As we move towards constructing narratives regarding the future outlook of global governance, constitutionalisation among them, the hope is that whatever shape this world order takes it will, somehow, forestall or hinder the possibility of a hegemonic order. This article tries to deconstruct the notion of hegemony and claims that as it currently stands it is useless in doing its critical work since every successful narrative will end up being hegemonic because it will employ the ‘hegemonic technique’ of presenting a particular value (or value system), a particular viewpoint, as universal or at least applying to those who do not share it. The only way for a narrative in this discourse not to be hegemonic would be for it to be either truly universal and find a perspective that stems from nowhere and everywhere – a divine perspective – or purely descriptive; the first being an impossibility for fallible beings and the other not worth engaging with since it has nothing to say about how things should be structured or decided in a specific situation.


Marjan Ajevski
Post-Doctoral research fellow part of the MultiRights project – an ERC Advanced Grant on the Legitimacy of Multi-Level Human Rights Judiciary – <www.MultiRights.net>; and PluriCourts, a Research Council of Norway Centre of Excellence – <www.PluriCourts.net>, Norwegian Centre of Human Rights, Faculty of Law, University of Oslo. I can be contacted at marjan.ajevski@nchr.uio.no.

Kristin Henrard
Professor of Minority Protection at the Erasmus University Rotterdam.

Bert Keirsbilck
Assistant Professor HUB, senior affiliated researcher KU Leuven.

Ellen Hey

Andria Naudé Fourie

Jonas Ebbesson
Professor of environmental law at Stockholm University, and Chairperson of the Aarhus Convention Compliance Committee. The views in this article are those of the author personally and are not intended to represent those of the Aarhus Convention Compliance Committee.

Wesley Kaufmann

Arjen van Witteloostuijn

Alessandra Arcuri
Associate Professor of International Economic Law and Law and Economics, Erasmus School of Law, Erasmus University Rotterdam. I am grateful to the Editorial Board of the Erasmus Law Review, and in particular to Andria Naudé-Fourie for her precious support. Thanks also to Professor Yuwen Li, to all the referees who provided valuable feedback regarding the contributions in this issue, and to the participants in the Symposium on ‘Food Regulatory Regimes and the Challenges Ahead’, held during the Society for Risk Analysis — Europe Conference, King's College London, 21–23 June 2010, where some of the articles published in this issue were originally presented.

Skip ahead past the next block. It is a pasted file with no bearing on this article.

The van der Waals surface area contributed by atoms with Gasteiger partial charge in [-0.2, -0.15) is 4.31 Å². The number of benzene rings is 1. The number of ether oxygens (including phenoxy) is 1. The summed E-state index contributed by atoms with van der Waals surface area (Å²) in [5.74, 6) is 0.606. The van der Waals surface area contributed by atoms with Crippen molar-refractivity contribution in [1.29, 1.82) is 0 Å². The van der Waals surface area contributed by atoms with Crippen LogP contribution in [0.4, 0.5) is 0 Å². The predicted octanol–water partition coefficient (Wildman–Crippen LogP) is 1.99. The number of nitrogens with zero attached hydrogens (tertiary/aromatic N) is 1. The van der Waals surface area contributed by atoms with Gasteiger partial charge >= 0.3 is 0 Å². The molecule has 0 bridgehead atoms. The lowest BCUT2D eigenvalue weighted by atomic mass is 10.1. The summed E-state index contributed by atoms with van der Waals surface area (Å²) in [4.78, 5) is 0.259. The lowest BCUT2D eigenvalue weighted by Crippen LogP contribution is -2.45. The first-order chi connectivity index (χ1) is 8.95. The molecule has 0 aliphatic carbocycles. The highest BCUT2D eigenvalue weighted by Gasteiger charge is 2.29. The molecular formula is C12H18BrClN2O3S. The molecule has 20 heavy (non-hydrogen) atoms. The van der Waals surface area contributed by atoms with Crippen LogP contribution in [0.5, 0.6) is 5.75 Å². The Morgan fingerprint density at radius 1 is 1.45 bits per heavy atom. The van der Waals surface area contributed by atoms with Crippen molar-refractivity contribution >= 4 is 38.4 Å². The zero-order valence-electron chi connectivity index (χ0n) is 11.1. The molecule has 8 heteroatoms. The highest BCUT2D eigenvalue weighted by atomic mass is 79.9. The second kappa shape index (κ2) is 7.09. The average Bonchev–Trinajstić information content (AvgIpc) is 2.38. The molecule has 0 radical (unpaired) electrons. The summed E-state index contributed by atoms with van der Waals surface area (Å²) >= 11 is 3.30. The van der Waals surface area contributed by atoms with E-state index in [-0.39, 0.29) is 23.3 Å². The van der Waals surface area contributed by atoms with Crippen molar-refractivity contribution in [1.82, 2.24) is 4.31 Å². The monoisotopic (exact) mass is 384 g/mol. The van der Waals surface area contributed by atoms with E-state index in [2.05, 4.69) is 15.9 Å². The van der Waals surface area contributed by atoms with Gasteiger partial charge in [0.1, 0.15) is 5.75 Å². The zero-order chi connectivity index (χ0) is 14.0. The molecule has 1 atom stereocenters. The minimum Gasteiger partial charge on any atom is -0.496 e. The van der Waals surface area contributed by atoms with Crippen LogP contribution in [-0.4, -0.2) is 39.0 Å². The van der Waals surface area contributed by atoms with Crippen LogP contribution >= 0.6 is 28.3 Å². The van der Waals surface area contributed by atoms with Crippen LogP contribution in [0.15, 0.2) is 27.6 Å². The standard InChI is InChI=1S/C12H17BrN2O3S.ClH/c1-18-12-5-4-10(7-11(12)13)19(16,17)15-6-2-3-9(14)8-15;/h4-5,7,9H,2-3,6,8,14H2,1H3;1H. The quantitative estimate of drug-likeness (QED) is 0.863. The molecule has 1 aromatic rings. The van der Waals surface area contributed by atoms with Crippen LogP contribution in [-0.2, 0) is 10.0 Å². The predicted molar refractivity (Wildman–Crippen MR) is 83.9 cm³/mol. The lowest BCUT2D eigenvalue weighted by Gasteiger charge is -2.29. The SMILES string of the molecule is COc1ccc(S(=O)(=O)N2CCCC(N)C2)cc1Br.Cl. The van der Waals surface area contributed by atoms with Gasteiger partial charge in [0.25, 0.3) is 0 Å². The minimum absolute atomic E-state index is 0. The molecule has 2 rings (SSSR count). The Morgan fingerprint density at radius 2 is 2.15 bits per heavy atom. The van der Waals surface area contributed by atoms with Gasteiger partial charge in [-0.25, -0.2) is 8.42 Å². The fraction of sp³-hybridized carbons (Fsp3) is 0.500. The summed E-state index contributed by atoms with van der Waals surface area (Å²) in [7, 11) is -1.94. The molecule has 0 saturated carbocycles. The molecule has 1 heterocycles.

Fabian Amtenbrink

Wim Voermans
Prof. dr. Wim Voermans is professor of Constitutional Law and Administrative Law at Leiden University. He is the president of the Dutch Association for Legislation and the vice-president of the European Association for Legislation. He wishes to thank dr. A.C.M. Meuwese, Marie Curie fellow of Antwerp University, Henk Griffioen, PhD-student at Leiden University and the two anonymous reviewers invited by Erasmus Law Review for their very valuable and valued comments to earlier drafts of this contribution. This paper reports on the results of the Meijers Institute research programme Securing the Rule of Law in a World of MultiLevel Jurisdiction — sub programme Trias Europea, Leiden Law Faculty the Netherlands. In celebration of the birth of Katja Lawson.

Ellie Palmer
Ellie Palmer is a Senior Lecturer in the School of Law and member of the Human Rights Centre at the University of Essex.

Martin de Jong
Martin de Jong (w.m.dejong@tudelft.nl) works at the Faculty of Technology, Policy and Management, Delft University of Technology (Netherlands) and at the School of Management, Harbin Institute of Technology (China).

Suzan Stoter
Suzan Stoter (stoter@frg.eur.nl) works at the Department of Constitutional and Administrative Law of the Erasmus Law School in Rotterdam and is scientific director of the Centre for Law and Innovation.

Abiola O. Makinwa
Abiola Makinwa is a doctoral candidate at the Department of Private International and Comparative Law, Faculty of Law, Erasmus University Rotterdam. The author would like to thank Professor Nicholas Dorn for his comments on the first draft of this paper. The usual disclaimer applies.

Ellen Hey

Elaine Mak

James Boyd White
James Boyd White is Hart Wright Professor of Law, Professor of English, and Adjunct Professor of Classical Studies, The University of Michigan.

Olha O. Cherednychenko
Dr. Olha O. Cherednychenko, LLM, is Lecturer in Private Law at the Vrije Universiteit Amsterdam.
Article

Access_open Introduction

Journal Erasmus Law Review, Issue 1 2007
Authors Ellen Hey

Ellen Hey